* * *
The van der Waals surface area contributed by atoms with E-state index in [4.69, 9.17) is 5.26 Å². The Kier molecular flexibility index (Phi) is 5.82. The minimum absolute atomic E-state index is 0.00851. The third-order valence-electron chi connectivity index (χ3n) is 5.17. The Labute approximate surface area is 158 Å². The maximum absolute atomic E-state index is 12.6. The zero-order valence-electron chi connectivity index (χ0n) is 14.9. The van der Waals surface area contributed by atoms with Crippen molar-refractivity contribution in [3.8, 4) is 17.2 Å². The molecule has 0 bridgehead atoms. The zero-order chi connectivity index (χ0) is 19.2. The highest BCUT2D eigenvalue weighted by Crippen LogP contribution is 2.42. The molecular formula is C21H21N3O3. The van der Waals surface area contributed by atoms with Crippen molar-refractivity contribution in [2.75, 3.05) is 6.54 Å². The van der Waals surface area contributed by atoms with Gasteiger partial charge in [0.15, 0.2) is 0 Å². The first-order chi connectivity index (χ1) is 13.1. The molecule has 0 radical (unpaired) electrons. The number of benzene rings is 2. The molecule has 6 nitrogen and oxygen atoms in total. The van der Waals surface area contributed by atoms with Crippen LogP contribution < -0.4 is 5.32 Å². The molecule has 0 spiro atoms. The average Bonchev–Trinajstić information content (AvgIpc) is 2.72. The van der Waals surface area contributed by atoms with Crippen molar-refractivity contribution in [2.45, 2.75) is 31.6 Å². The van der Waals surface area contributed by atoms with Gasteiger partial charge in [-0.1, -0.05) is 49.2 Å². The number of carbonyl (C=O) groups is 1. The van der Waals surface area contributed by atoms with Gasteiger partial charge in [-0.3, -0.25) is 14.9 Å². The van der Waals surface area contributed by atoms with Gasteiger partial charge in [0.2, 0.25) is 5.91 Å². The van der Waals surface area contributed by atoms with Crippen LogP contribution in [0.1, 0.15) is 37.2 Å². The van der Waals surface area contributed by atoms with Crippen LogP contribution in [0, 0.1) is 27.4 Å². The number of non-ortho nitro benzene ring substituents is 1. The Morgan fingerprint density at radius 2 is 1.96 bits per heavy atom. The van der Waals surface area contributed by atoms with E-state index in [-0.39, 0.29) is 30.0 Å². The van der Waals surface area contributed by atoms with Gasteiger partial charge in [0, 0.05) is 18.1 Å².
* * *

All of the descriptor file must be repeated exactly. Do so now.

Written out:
The van der Waals surface area contributed by atoms with E-state index in [4.69, 9.17) is 5.26 Å². The Kier molecular flexibility index (Phi) is 5.82. The minimum absolute atomic E-state index is 0.00851. The third-order valence-electron chi connectivity index (χ3n) is 5.17. The Labute approximate surface area is 158 Å². The maximum absolute atomic E-state index is 12.6. The zero-order valence-electron chi connectivity index (χ0n) is 14.9. The van der Waals surface area contributed by atoms with Crippen molar-refractivity contribution in [3.8, 4) is 17.2 Å². The molecule has 0 bridgehead atoms. The zero-order chi connectivity index (χ0) is 19.2. The highest BCUT2D eigenvalue weighted by Crippen LogP contribution is 2.42. The molecular formula is C21H21N3O3. The van der Waals surface area contributed by atoms with Crippen molar-refractivity contribution in [2.75, 3.05) is 6.54 Å². The van der Waals surface area contributed by atoms with Gasteiger partial charge in [0.15, 0.2) is 0 Å². The first-order chi connectivity index (χ1) is 13.1. The molecule has 0 radical (unpaired) electrons. The number of benzene rings is 2. The molecule has 6 nitrogen and oxygen atoms in total. The van der Waals surface area contributed by atoms with Crippen LogP contribution < -0.4 is 5.32 Å². The molecule has 0 spiro atoms. The average Bonchev–Trinajstić information content (AvgIpc) is 2.72. The van der Waals surface area contributed by atoms with Crippen molar-refractivity contribution in [2.45, 2.75) is 31.6 Å². The van der Waals surface area contributed by atoms with Gasteiger partial charge in [-0.1, -0.05) is 49.2 Å². The number of carbonyl (C=O) groups is 1. The van der Waals surface area contributed by atoms with Gasteiger partial charge in [-0.3, -0.25) is 14.9 Å². The van der Waals surface area contributed by atoms with Gasteiger partial charge in [0.2, 0.25) is 5.91 Å². The van der Waals surface area contributed by atoms with Crippen LogP contribution in [0.1, 0.15) is 37.2 Å². The van der Waals surface area contributed by atoms with Crippen LogP contribution in [0, 0.1) is 27.4 Å². The number of non-ortho nitro benzene ring substituents is 1. The Morgan fingerprint density at radius 2 is 1.96 bits per heavy atom. The van der Waals surface area contributed by atoms with E-state index in [-0.39, 0.29) is 30.0 Å². The van der Waals surface area contributed by atoms with Gasteiger partial charge in [0, 0.05) is 18.1 Å².